Apple Arcade looks great on the surface, but what does it mean for the kinds of developers who don’t make games based on playtime?
When Apple announced Apple Arcade last month, it was met mostly with praise. For a relatively low monthly fee, you’ll get access to a rotating selection of over 100 games, all playable offline, without any sort in-game purchases—a welcome break from the aggressive free-to-play design that the mobile marketplace has bred. But more than that, Apple Arcade seems focused on a more curated experience, “where storytelling and design are pushed further than ever before.” They’re contributing to the development costs of creative new games, primarily from indie developers – the creators of Florence, Monument Valley, and ABZU are just a few of the names already signed up.
The catch: developers’ share of Apple Arcade’s revenue will reportedly be split based on the total playtime of their games – the more people who play a game, and the longer they play it for, the bigger the slice of the pie for that game’s developer.
That’s a huge disincentive to create the sort of short, meaningful games that a lot of Apple Arcade’s development partners are known for. Florence is a brilliant piece of interactive fiction that chronicles the highs and lows of a relationship, from those initial butterflies to the heartbreak on the other side. It’s also a game that you can play in its entirety in under an hour, and there’s little reason to come back other than experiencing it all over again.
How would something like that fare against an arcade-style time waster like Frogger in Toy Town? Assuming it follows a similar format to the original Frogger, this’ll be a game that is designed around endless replaying as players chase high scores and try to get just that bit further than their last go. Even playing a few minutes here and there, a player could easily rack up a hundred hours in a month.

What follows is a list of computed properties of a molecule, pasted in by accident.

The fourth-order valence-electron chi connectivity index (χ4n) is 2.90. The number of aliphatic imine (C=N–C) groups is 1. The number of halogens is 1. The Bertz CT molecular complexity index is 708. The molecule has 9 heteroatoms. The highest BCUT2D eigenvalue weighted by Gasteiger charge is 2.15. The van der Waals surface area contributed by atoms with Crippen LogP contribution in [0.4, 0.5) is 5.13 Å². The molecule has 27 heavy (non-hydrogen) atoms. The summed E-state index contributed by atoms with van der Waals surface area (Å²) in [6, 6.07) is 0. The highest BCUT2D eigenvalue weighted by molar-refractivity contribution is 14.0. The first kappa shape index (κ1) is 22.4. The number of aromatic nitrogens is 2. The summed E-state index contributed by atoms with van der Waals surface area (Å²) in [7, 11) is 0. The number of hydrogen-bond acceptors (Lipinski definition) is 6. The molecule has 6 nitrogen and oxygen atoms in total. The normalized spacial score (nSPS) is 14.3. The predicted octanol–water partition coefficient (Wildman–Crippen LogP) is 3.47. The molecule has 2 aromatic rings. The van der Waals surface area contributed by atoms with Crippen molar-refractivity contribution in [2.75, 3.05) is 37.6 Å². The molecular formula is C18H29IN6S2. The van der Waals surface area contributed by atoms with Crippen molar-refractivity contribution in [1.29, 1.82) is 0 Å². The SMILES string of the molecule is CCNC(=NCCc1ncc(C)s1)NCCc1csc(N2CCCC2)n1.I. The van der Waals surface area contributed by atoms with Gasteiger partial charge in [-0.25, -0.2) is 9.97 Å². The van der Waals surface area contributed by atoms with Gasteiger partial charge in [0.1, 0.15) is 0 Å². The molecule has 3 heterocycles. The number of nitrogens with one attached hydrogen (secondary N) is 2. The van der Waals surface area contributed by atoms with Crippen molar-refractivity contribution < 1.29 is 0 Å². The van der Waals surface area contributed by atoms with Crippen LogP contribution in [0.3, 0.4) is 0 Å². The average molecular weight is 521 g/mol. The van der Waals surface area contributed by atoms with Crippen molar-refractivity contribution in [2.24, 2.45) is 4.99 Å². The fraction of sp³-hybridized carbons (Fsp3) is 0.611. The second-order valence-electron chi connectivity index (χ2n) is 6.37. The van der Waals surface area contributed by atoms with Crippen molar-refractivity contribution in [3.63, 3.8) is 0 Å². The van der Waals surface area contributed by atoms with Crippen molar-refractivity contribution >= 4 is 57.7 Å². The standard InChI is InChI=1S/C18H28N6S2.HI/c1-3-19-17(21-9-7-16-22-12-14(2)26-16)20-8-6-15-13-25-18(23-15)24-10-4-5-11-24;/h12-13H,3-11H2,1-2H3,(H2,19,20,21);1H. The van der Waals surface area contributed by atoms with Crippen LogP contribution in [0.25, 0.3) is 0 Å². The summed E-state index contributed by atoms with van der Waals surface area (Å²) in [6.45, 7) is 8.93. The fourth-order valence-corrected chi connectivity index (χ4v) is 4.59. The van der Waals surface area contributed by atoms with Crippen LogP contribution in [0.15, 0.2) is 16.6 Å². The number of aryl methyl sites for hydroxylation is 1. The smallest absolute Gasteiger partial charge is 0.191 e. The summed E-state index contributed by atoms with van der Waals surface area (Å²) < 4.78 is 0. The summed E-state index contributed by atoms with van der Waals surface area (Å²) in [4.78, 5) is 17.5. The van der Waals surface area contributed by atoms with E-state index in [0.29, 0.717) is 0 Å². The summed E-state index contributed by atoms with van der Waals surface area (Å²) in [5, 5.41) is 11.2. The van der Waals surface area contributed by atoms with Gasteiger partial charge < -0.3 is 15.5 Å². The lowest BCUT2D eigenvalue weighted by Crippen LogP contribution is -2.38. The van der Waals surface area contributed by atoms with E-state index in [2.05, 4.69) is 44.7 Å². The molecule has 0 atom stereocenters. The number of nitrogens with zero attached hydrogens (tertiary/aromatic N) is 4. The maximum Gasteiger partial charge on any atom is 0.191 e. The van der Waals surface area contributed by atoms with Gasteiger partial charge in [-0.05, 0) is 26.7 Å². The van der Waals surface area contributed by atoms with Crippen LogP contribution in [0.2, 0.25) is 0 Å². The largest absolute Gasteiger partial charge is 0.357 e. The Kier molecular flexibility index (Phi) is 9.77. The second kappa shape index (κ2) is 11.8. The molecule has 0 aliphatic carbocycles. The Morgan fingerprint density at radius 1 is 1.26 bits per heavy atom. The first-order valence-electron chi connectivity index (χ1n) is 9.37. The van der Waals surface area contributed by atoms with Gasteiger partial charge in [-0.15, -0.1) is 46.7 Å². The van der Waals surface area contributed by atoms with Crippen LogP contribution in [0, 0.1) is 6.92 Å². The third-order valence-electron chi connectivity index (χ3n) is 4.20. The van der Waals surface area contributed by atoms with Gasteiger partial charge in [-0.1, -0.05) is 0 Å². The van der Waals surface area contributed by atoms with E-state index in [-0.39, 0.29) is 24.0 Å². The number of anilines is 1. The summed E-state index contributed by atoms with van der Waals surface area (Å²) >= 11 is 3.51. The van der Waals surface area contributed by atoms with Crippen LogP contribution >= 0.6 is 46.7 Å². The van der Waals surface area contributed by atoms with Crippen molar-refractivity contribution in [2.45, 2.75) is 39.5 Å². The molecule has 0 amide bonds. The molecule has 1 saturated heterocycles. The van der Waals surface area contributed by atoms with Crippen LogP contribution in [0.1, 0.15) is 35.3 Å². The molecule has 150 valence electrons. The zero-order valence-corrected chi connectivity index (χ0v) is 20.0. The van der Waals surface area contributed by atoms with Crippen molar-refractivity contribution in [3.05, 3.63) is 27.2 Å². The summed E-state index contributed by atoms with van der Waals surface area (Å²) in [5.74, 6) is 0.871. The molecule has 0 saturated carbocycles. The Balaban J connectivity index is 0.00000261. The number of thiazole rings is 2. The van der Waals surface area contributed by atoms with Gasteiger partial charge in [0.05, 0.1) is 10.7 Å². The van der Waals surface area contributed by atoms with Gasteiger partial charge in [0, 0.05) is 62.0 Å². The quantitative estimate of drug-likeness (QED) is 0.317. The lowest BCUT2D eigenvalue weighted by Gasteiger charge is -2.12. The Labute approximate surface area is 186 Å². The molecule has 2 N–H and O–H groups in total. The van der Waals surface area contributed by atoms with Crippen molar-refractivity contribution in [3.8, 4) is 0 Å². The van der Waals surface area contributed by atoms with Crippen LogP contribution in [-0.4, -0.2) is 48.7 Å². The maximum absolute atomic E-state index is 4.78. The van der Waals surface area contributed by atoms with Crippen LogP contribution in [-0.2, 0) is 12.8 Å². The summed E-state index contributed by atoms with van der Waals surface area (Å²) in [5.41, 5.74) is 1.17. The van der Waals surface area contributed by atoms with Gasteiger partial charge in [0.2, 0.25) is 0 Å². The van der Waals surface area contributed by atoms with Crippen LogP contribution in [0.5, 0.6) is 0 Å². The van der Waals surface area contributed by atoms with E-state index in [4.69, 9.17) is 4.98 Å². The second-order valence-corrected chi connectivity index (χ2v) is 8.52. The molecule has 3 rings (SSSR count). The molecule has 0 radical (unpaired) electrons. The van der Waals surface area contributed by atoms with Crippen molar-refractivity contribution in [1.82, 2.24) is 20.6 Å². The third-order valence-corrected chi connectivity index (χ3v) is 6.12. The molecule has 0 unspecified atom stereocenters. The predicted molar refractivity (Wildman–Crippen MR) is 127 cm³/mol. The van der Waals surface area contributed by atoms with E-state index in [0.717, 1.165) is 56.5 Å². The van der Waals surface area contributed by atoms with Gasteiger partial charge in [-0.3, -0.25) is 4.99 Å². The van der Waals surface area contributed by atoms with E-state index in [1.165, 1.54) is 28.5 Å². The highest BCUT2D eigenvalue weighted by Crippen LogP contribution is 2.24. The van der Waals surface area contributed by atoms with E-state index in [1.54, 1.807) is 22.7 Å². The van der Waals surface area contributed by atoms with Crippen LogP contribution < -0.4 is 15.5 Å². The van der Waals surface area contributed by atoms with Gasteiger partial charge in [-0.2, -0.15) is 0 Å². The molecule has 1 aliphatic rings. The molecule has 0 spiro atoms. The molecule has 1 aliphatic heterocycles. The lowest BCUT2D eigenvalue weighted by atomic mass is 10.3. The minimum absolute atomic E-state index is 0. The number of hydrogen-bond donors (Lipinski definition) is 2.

How is something like Florence supposed to compete with that? Under Apple Arcade’s reported revenue model, a game like Frogger in Toy Town will be inherently more valuable, and that’s a worrisome proposition.
Best case, we’ll see fewer and fewer small, thoughtful games on Apple Arcade, in favour of endless time-wasters. Those small games have enough trouble as it is getting a footing in the traditional app stores and game marketplaces. They get drowned out by bigger, louder games, and there’s a common view that the amount paid for a game should be borne out in its running time. The way Apple talks about this new service makes it sound like a haven for exactly the sorts of games that the traditional marketplace buries, but paying developers based on how many hours people played their game takes all those problems and amplifies them.
Worse case, we’ll see more and more games on Apple Arcade start to artificially inflate their playing times. There’ll be more needless grind-based game systems, more inane sidequests, more padded storytelling—anything that can keep the play clock ticking, even if it waters down the experience. As long as they’re not so invasive that they makes people stop playing entirely, these sorts of things will be directly rewarded by a revenue-based-on-play-time model.
And the worst case – one that Apple’s quality control would hopefully limit, but who knows – would be designing for addiction. If a developer’s revenue is directly related to how long people play for, it’s in their interest to find ways to get people coming back for more, and more, and more. Free-to-play games have spent years perfecting the art of turning playing a game into a habit with things like login bonuses, daily quests, and timed events—all things that make sure players check back often, often if they’re not playing huge marathon sessions. Tie revenue directly to playtime, and there’s even more of an incentive to build such exploitative systems into games.
But there’s a bigger philosophical question at play here: should a game’s worth be determined solely on how long it takes you to get through it? Is a 50-hour game inherently worth more than a two-hour game, even if those 50 hours consist mostly of tedious game systems and a story that overstays its welcome? Even if the two-hour game serves up the best two hours of your life? Under Apple Arcade’s proposed model, it is – 25 times as worthy, in fact.
None of this is to say that small games are better or more deserving of making money than epic RPGs or fun, endless time-wasters. There’s a time and place for every sort of game; just because I’m an art-game snob doesn’t mean I don’t spend hours and hours playing Final Fantasy XIV, or trying to get 100% completion in whatever Ubisoft’s latest To-Do List Simulator is, or drilling fighting game combos into muscle memory. The point is that different games, created with different goals in mind, for different audiences and different moods, should exist on an even playing field.
Apple Arcade’s reported revenue model, which would tie developers’ returns directly to how long people spend playing their games, is as far from an even playing field as possible.